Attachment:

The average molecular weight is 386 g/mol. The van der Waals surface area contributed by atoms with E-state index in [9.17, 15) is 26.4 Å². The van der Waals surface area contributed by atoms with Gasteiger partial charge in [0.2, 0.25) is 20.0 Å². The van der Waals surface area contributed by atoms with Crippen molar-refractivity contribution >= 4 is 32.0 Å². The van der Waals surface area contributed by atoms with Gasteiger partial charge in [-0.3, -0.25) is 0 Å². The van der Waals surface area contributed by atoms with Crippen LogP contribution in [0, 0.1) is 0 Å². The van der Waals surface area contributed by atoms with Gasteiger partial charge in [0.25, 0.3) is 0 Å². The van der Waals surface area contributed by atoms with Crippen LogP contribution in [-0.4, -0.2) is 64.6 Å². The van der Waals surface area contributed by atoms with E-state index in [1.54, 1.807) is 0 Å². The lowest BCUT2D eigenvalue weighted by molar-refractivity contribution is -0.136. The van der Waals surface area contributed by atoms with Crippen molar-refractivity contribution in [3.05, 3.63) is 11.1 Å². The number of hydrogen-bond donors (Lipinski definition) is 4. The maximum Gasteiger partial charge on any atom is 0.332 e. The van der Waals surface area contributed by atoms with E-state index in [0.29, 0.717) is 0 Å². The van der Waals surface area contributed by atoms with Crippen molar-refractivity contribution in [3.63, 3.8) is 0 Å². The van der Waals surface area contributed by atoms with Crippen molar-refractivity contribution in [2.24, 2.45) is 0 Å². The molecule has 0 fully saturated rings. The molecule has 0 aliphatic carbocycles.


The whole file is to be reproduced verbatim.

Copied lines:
The average molecular weight is 386 g/mol. The van der Waals surface area contributed by atoms with E-state index in [9.17, 15) is 26.4 Å². The van der Waals surface area contributed by atoms with Gasteiger partial charge in [0.2, 0.25) is 20.0 Å². The van der Waals surface area contributed by atoms with Crippen molar-refractivity contribution >= 4 is 32.0 Å². The van der Waals surface area contributed by atoms with Gasteiger partial charge in [-0.3, -0.25) is 0 Å². The van der Waals surface area contributed by atoms with Crippen LogP contribution in [0, 0.1) is 0 Å². The van der Waals surface area contributed by atoms with Gasteiger partial charge in [0.25, 0.3) is 0 Å². The van der Waals surface area contributed by atoms with Crippen LogP contribution in [-0.4, -0.2) is 64.6 Å². The van der Waals surface area contributed by atoms with E-state index in [1.54, 1.807) is 0 Å². The lowest BCUT2D eigenvalue weighted by molar-refractivity contribution is -0.136. The van der Waals surface area contributed by atoms with Crippen molar-refractivity contribution in [3.05, 3.63) is 11.1 Å². The number of hydrogen-bond donors (Lipinski definition) is 4. The maximum Gasteiger partial charge on any atom is 0.332 e. The van der Waals surface area contributed by atoms with E-state index in [0.29, 0.717) is 0 Å². The van der Waals surface area contributed by atoms with Crippen molar-refractivity contribution in [3.63, 3.8) is 0 Å². The van der Waals surface area contributed by atoms with Crippen molar-refractivity contribution in [2.24, 2.45) is 0 Å². The molecule has 0 fully saturated rings. The molecule has 0 aliphatic carbocycles.